Freemasonry or Masonry consists of fraternal organisations that trace their origins to the local fraternities of stonemasons, which from the end of the fourteenth century regulated the qualifications of stonemasons and their interaction with authorities and clients. The degrees of Freemasonry retain the three grades of medieval craft guilds, those of Apprentice, Journeyman or fellow, and Master Mason. The candidate of these three degrees is progressively taught the meanings of the symbols of Freemasonry, and entrusted with grips, signs and words to signify to other members that he has been so initiated. The initiations are part allegorical morality play and part lecture. The three degrees are offered by Craft (or Blue Lodge) Freemasonry. Members of these organisations are known as Freemasons or Masons. There are additional degrees, which vary with locality and jurisdiction, and are usually administered by their own bodies (separate from those who administer the craft degrees).
|... always supporting his [a fellow Mason's] military fame and political preferment in opposition to another.||Miscellaneous|
|… if he is in Want, you must relieve him if you can, or else direct him how he may be relieved; you must employ him some days, or else recommend him to be employ’d. But you are not charged to do beyond your ability, only to prefer a poor Brother, that is a good Man and true before any other poor People in the same Circumstance.||Welfare|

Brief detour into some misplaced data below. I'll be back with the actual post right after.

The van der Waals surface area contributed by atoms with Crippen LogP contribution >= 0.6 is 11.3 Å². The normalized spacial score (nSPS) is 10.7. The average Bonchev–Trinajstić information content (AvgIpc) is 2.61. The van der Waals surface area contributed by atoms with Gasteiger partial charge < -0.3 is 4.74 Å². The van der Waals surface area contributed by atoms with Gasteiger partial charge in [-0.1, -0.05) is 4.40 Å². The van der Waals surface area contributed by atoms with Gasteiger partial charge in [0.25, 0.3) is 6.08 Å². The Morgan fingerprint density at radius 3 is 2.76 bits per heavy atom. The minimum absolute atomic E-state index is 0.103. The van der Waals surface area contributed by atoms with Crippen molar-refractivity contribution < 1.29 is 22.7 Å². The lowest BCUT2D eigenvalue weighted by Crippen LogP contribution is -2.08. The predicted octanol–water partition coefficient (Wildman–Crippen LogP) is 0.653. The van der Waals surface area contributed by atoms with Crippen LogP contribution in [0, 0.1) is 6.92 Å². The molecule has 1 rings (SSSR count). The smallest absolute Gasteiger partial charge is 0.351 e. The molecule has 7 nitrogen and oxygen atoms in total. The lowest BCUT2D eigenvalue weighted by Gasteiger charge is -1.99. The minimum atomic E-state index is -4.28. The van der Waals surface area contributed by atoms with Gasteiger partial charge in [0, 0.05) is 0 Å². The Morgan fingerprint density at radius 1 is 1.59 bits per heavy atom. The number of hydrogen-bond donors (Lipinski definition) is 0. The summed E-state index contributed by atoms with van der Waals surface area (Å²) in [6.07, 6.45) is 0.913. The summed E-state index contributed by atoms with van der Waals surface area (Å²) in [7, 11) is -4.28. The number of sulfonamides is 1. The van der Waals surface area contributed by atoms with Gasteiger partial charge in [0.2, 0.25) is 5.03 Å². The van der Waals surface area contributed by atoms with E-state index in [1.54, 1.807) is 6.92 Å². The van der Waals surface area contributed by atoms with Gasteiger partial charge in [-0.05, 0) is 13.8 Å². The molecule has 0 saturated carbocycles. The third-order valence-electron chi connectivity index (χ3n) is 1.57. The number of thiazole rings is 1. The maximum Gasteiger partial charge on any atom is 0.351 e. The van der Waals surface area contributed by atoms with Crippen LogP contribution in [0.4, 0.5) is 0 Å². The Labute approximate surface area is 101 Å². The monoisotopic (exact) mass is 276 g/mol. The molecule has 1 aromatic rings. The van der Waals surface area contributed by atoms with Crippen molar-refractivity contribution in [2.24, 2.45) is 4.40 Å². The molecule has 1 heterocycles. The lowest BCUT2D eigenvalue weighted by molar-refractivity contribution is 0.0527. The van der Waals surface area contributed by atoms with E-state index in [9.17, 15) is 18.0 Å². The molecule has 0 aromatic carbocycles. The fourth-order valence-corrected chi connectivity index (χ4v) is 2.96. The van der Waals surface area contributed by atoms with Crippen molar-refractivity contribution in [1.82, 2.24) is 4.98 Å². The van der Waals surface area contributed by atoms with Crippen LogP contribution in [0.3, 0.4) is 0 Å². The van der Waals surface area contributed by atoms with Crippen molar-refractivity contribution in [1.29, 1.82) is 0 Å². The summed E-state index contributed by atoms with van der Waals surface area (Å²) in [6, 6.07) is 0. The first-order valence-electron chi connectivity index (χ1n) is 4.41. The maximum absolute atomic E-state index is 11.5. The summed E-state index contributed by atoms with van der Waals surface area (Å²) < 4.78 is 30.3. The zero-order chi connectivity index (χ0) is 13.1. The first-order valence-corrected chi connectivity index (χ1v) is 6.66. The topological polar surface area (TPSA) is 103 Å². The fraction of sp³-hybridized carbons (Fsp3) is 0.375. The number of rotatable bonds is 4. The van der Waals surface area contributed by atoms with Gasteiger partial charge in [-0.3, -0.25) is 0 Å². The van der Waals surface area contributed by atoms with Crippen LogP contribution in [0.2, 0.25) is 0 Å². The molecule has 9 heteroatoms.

|Make no 'prentice that is deformed; It is mean, as you may hear That he have all his limbs whole all together; To the craft it were great shame, To make a halt man and a lame, For an imperfect man of such blood Should do the craft but little good. Thus you may know every one, The craft would have a mighty man; A maimed man he hath no might, You must it know long ere night||Discrimination & Prejudice ;Morality, Ethics & Conflict of Interest|
|Of neither parties to take no bribe; Of lord nor fellow, whoever he be, Of them thou take no manner of fee; And as a judge stand upright, And then thou dost to both good right And truly do this wheresoever thou goest, Thy worship, thy profit, it shall be most.||Corruption ;Morality, Ethics & Conflict of Interest|
|That no master for favour nor dread, Shall no thief neither clothe nor feed. Thieves he shall harbour never one, Nor him that hath killed a man, Nor the same that hath a feeble name, Lest it would turn the craft to shame.||Morality, Ethics & Conflict of Interest|
|The twelfth article is of high honesty To every mason wheresoever he be, He shall not his fellows' work deprave, If that he will his honesty save; With honest words he it commend,||Morality, Ethics & Conflict of Interest|
|Therefore no private Piques or Quarrels must be brought within the Door of the Lodge, far less any Quarrels about Religion, or Nations, or State Policy||Miscellaneous|